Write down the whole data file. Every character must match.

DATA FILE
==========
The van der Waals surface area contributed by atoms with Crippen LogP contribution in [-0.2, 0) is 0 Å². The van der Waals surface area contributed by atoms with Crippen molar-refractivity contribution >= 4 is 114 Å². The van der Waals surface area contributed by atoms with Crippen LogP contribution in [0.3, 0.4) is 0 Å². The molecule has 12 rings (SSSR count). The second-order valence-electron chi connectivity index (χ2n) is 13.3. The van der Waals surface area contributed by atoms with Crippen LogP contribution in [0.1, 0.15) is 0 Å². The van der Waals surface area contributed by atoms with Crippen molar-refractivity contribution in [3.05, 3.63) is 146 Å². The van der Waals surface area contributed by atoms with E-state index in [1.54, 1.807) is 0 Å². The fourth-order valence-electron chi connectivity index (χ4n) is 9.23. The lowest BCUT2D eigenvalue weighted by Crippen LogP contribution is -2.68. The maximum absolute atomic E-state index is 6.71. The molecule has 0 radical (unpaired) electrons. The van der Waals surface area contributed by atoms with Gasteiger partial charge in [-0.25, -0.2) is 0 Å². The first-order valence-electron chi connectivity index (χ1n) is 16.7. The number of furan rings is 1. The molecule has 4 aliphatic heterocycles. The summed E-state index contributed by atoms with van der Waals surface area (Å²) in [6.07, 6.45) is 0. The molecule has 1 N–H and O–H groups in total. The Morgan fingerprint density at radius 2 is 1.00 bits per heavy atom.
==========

The van der Waals surface area contributed by atoms with Crippen LogP contribution in [-0.2, 0) is 0 Å². The van der Waals surface area contributed by atoms with Crippen molar-refractivity contribution >= 4 is 114 Å². The van der Waals surface area contributed by atoms with Crippen LogP contribution in [0.3, 0.4) is 0 Å². The molecule has 12 rings (SSSR count). The second-order valence-electron chi connectivity index (χ2n) is 13.3. The van der Waals surface area contributed by atoms with Crippen LogP contribution in [0.1, 0.15) is 0 Å². The van der Waals surface area contributed by atoms with Crippen molar-refractivity contribution in [3.05, 3.63) is 146 Å². The van der Waals surface area contributed by atoms with E-state index in [1.54, 1.807) is 0 Å². The fourth-order valence-electron chi connectivity index (χ4n) is 9.23. The lowest BCUT2D eigenvalue weighted by Crippen LogP contribution is -2.68. The maximum absolute atomic E-state index is 6.71. The molecule has 0 radical (unpaired) electrons. The van der Waals surface area contributed by atoms with Gasteiger partial charge in [-0.25, -0.2) is 0 Å². The first-order valence-electron chi connectivity index (χ1n) is 16.7. The number of furan rings is 1. The molecule has 4 aliphatic heterocycles. The summed E-state index contributed by atoms with van der Waals surface area (Å²) in [6.07, 6.45) is 0. The molecule has 1 N–H and O–H groups in total. The Morgan fingerprint density at radius 2 is 1.00 bits per heavy atom.